4 out of 4 stars
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New Eden by Kishore Tipirneni is a science-fiction story that explores one of the possibilities offered by quantum entanglement, a core principle of quantum mechanics. Quantum entanglement can happen when two subatomic particles become linked and can communicate with each other even across long distances. The author’s debut novel connects this physical phenomenon to contact with far-away alien life forms.
Dr. Joshua Andrews is working in his underground laboratory, trying to create these particles artificially. He calls them spookyons, based on Einstein’s “spooky action at a distance” famous quote. Joshua has been working on his research non-stop ever since his mentor, who started the whole project, passed away. When journalist Rachael Miller asks Joshua for an interview, little do they know that their meeting will forever change their lives in a crazy entanglement of their own.
I love reading sci-fi books featuring quantum mechanics, so the blurb pulled me in right away. The story is fast-paced, with some slower-going chapters, especially when the author describes the various experiments taking place. Still, they push the plot forward, so I never found myself bored while reading. The last quarter of the book picked up the pace, and I couldn’t put it down because I wanted to see what would happen next.
In the book, the author asks some hard questions that humans need answers to. Are we alone out there, and if not, is there a chance of contacting aliens across star systems and galaxies? The story offers an interesting explanation of the Big Bang and the way our universe was created. This part, however, made me slightly uncomfortable. I am not a religious person, and Rachael has very strong biblical views. Many conversations between Rachael and Joshua have a religious tone as she is trying to make him believe in God, which atheists might find an issue with.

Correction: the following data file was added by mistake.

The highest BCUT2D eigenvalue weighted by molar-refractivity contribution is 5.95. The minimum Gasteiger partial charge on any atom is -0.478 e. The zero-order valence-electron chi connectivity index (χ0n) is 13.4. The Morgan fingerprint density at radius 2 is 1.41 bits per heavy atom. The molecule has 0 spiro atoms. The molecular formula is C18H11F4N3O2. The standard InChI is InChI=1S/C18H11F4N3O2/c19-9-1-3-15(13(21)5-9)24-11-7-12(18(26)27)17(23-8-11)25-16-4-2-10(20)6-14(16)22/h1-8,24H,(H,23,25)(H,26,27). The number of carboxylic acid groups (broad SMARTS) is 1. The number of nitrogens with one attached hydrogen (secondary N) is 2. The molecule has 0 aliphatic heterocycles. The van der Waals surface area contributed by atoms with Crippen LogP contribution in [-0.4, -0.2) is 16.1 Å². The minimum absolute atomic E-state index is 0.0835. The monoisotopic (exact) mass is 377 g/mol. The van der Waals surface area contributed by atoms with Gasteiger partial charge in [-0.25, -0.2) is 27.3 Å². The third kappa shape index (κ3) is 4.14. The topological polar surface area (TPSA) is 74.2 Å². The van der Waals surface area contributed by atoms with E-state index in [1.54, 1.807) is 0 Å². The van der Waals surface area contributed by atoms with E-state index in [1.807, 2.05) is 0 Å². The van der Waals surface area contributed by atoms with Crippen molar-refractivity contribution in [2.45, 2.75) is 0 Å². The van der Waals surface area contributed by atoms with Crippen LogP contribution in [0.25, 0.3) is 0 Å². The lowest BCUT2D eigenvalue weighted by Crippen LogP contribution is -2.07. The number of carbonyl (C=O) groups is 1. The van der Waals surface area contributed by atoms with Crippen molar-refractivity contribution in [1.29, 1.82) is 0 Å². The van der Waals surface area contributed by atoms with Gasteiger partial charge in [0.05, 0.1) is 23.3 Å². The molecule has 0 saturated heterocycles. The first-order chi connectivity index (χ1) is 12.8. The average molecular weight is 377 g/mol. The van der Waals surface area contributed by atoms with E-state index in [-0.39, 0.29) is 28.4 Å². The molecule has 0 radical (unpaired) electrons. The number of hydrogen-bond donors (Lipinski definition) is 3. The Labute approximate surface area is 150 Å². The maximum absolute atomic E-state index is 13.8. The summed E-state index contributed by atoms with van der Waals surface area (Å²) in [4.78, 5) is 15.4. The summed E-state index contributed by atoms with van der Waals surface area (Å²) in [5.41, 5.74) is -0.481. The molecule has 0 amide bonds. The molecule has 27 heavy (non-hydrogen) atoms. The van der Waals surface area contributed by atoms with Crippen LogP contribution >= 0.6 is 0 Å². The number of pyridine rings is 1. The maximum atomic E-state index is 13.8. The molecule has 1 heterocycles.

However, the love story that evolves between Joshua and Rachael is very sweet, and the book is perfect for fans of clean romance. At its heart, the book is a love story packed in a sci-fi setting. After reading it, I couldn’t help thinking of the latest two books by Blake Crouch, Dark Matter and Recursion, which were two of my favorite reads since last year. Both are love stories with techno-thriller and science-fiction plots, and they also ask similar hard questions.
The story is well written, and there are no major editorial issues with the book. For a debut novel, the writing is devoid of choppy sentences, and despite the heavy topic of quantum mechanics, I had no trouble understanding the plot. Difficult theories and concepts are explained.
Thus, I give New Eden 4 out of 4 stars, and I recommend it to readers of science-fiction books, with a warning to people who don’t read religious-themed stories. Still, I recognize that Rachael’s biblical comments move the plot forward to the book’s stunning conclusion. I hope the author is considering a sequel, as I feel the story of Joshua and Rachael is not over yet.
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